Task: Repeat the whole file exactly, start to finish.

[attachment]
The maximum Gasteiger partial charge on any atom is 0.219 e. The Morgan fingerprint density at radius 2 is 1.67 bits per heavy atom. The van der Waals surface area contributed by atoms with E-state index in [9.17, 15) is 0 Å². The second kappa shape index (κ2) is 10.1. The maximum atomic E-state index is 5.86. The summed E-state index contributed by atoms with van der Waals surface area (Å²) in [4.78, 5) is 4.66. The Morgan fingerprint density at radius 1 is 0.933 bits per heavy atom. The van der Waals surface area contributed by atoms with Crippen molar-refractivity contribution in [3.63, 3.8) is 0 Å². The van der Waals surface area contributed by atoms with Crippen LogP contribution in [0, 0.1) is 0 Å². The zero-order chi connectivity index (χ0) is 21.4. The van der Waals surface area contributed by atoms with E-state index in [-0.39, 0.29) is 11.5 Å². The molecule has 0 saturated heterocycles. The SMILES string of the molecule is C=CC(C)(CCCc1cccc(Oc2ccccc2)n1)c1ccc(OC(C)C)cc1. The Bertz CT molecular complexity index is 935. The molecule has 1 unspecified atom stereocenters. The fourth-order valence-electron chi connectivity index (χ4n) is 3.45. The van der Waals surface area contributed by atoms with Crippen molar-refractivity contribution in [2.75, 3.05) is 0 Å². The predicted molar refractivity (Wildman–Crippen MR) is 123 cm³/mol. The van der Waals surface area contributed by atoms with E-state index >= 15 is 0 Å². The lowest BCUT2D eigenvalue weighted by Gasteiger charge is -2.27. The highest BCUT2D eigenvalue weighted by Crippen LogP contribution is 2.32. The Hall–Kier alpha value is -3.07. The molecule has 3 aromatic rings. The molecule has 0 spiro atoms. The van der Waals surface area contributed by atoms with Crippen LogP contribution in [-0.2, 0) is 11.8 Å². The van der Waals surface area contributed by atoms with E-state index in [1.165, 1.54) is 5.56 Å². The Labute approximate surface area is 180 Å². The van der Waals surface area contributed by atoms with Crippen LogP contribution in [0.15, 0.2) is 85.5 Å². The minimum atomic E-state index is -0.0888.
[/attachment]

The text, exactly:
The maximum Gasteiger partial charge on any atom is 0.219 e. The Morgan fingerprint density at radius 2 is 1.67 bits per heavy atom. The van der Waals surface area contributed by atoms with E-state index in [9.17, 15) is 0 Å². The second kappa shape index (κ2) is 10.1. The maximum atomic E-state index is 5.86. The summed E-state index contributed by atoms with van der Waals surface area (Å²) in [4.78, 5) is 4.66. The Morgan fingerprint density at radius 1 is 0.933 bits per heavy atom. The van der Waals surface area contributed by atoms with Crippen molar-refractivity contribution in [3.63, 3.8) is 0 Å². The van der Waals surface area contributed by atoms with Crippen LogP contribution in [0, 0.1) is 0 Å². The zero-order chi connectivity index (χ0) is 21.4. The van der Waals surface area contributed by atoms with E-state index in [-0.39, 0.29) is 11.5 Å². The molecule has 0 saturated heterocycles. The SMILES string of the molecule is C=CC(C)(CCCc1cccc(Oc2ccccc2)n1)c1ccc(OC(C)C)cc1. The Bertz CT molecular complexity index is 935. The molecule has 1 unspecified atom stereocenters. The fourth-order valence-electron chi connectivity index (χ4n) is 3.45. The van der Waals surface area contributed by atoms with Crippen molar-refractivity contribution in [2.75, 3.05) is 0 Å². The predicted molar refractivity (Wildman–Crippen MR) is 123 cm³/mol. The van der Waals surface area contributed by atoms with E-state index >= 15 is 0 Å². The lowest BCUT2D eigenvalue weighted by Gasteiger charge is -2.27. The highest BCUT2D eigenvalue weighted by Crippen LogP contribution is 2.32. The Hall–Kier alpha value is -3.07. The molecule has 3 aromatic rings. The molecule has 0 spiro atoms. The van der Waals surface area contributed by atoms with Crippen LogP contribution in [-0.2, 0) is 11.8 Å². The van der Waals surface area contributed by atoms with E-state index in [1.165, 1.54) is 5.56 Å². The Labute approximate surface area is 180 Å². The van der Waals surface area contributed by atoms with Crippen LogP contribution in [0.15, 0.2) is 85.5 Å². The minimum atomic E-state index is -0.0888.